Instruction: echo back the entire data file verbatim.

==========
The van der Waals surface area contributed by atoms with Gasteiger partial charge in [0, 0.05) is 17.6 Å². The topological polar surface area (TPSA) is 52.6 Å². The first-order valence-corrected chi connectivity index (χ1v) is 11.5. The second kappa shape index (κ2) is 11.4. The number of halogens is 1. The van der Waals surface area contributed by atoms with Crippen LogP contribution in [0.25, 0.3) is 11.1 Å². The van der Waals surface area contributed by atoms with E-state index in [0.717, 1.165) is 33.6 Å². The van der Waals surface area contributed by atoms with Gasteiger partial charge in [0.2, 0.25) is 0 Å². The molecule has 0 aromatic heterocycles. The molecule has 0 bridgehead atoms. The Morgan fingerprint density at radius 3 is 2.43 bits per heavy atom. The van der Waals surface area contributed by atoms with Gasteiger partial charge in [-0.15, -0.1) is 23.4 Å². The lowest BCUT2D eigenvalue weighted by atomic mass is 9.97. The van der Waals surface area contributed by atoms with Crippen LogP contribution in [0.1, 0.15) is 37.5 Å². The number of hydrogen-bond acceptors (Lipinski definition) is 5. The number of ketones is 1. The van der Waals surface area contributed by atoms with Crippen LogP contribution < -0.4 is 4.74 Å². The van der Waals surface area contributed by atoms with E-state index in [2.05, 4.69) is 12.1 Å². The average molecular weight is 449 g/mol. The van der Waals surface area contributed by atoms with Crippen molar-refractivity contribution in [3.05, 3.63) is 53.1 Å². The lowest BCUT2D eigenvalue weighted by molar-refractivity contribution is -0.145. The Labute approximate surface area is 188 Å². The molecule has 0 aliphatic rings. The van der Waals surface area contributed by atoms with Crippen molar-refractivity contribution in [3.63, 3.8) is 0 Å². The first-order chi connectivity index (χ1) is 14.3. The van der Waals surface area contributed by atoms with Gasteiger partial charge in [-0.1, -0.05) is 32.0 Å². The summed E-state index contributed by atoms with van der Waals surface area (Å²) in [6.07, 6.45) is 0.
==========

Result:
The van der Waals surface area contributed by atoms with Gasteiger partial charge in [0, 0.05) is 17.6 Å². The topological polar surface area (TPSA) is 52.6 Å². The first-order valence-corrected chi connectivity index (χ1v) is 11.5. The second kappa shape index (κ2) is 11.4. The number of halogens is 1. The van der Waals surface area contributed by atoms with Crippen LogP contribution in [0.25, 0.3) is 11.1 Å². The van der Waals surface area contributed by atoms with E-state index in [0.717, 1.165) is 33.6 Å². The van der Waals surface area contributed by atoms with Gasteiger partial charge in [0.2, 0.25) is 0 Å². The molecule has 0 aromatic heterocycles. The molecule has 0 bridgehead atoms. The Morgan fingerprint density at radius 3 is 2.43 bits per heavy atom. The van der Waals surface area contributed by atoms with Gasteiger partial charge in [-0.15, -0.1) is 23.4 Å². The lowest BCUT2D eigenvalue weighted by atomic mass is 9.97. The van der Waals surface area contributed by atoms with Crippen LogP contribution in [0.1, 0.15) is 37.5 Å². The number of hydrogen-bond acceptors (Lipinski definition) is 5. The number of ketones is 1. The van der Waals surface area contributed by atoms with Crippen LogP contribution < -0.4 is 4.74 Å². The van der Waals surface area contributed by atoms with E-state index in [2.05, 4.69) is 12.1 Å². The average molecular weight is 449 g/mol. The van der Waals surface area contributed by atoms with Crippen molar-refractivity contribution in [3.05, 3.63) is 53.1 Å². The lowest BCUT2D eigenvalue weighted by molar-refractivity contribution is -0.145. The Labute approximate surface area is 188 Å². The molecule has 0 aliphatic rings. The van der Waals surface area contributed by atoms with Crippen molar-refractivity contribution in [3.63, 3.8) is 0 Å². The first-order chi connectivity index (χ1) is 14.3. The van der Waals surface area contributed by atoms with Gasteiger partial charge in [-0.1, -0.05) is 32.0 Å². The summed E-state index contributed by atoms with van der Waals surface area (Å²) in [6.07, 6.45) is 0.